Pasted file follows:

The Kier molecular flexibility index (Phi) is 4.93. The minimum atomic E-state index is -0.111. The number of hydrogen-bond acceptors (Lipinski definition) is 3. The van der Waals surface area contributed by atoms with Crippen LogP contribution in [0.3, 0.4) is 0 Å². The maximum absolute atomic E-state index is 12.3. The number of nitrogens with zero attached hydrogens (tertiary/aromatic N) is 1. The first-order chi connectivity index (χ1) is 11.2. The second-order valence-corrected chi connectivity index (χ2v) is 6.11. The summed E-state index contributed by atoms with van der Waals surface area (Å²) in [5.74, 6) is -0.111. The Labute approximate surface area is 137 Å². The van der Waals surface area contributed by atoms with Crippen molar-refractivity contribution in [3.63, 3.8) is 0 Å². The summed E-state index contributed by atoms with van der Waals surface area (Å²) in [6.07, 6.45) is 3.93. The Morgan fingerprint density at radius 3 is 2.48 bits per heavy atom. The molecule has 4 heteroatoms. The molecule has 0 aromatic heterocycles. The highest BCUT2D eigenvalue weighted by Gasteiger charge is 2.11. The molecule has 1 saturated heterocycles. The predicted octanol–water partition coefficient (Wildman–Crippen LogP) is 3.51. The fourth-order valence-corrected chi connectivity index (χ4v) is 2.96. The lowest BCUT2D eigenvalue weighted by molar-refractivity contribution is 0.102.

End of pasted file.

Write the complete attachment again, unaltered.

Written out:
The Kier molecular flexibility index (Phi) is 4.93. The minimum atomic E-state index is -0.111. The number of hydrogen-bond acceptors (Lipinski definition) is 3. The van der Waals surface area contributed by atoms with Crippen LogP contribution in [0.3, 0.4) is 0 Å². The maximum absolute atomic E-state index is 12.3. The number of nitrogens with zero attached hydrogens (tertiary/aromatic N) is 1. The first-order chi connectivity index (χ1) is 11.2. The second-order valence-corrected chi connectivity index (χ2v) is 6.11. The summed E-state index contributed by atoms with van der Waals surface area (Å²) in [5.74, 6) is -0.111. The Labute approximate surface area is 137 Å². The van der Waals surface area contributed by atoms with Crippen molar-refractivity contribution in [3.63, 3.8) is 0 Å². The summed E-state index contributed by atoms with van der Waals surface area (Å²) in [6.07, 6.45) is 3.93. The Morgan fingerprint density at radius 3 is 2.48 bits per heavy atom. The molecule has 4 heteroatoms. The molecule has 0 aromatic heterocycles. The highest BCUT2D eigenvalue weighted by Gasteiger charge is 2.11. The molecule has 1 saturated heterocycles. The predicted octanol–water partition coefficient (Wildman–Crippen LogP) is 3.51. The fourth-order valence-corrected chi connectivity index (χ4v) is 2.96. The lowest BCUT2D eigenvalue weighted by molar-refractivity contribution is 0.102.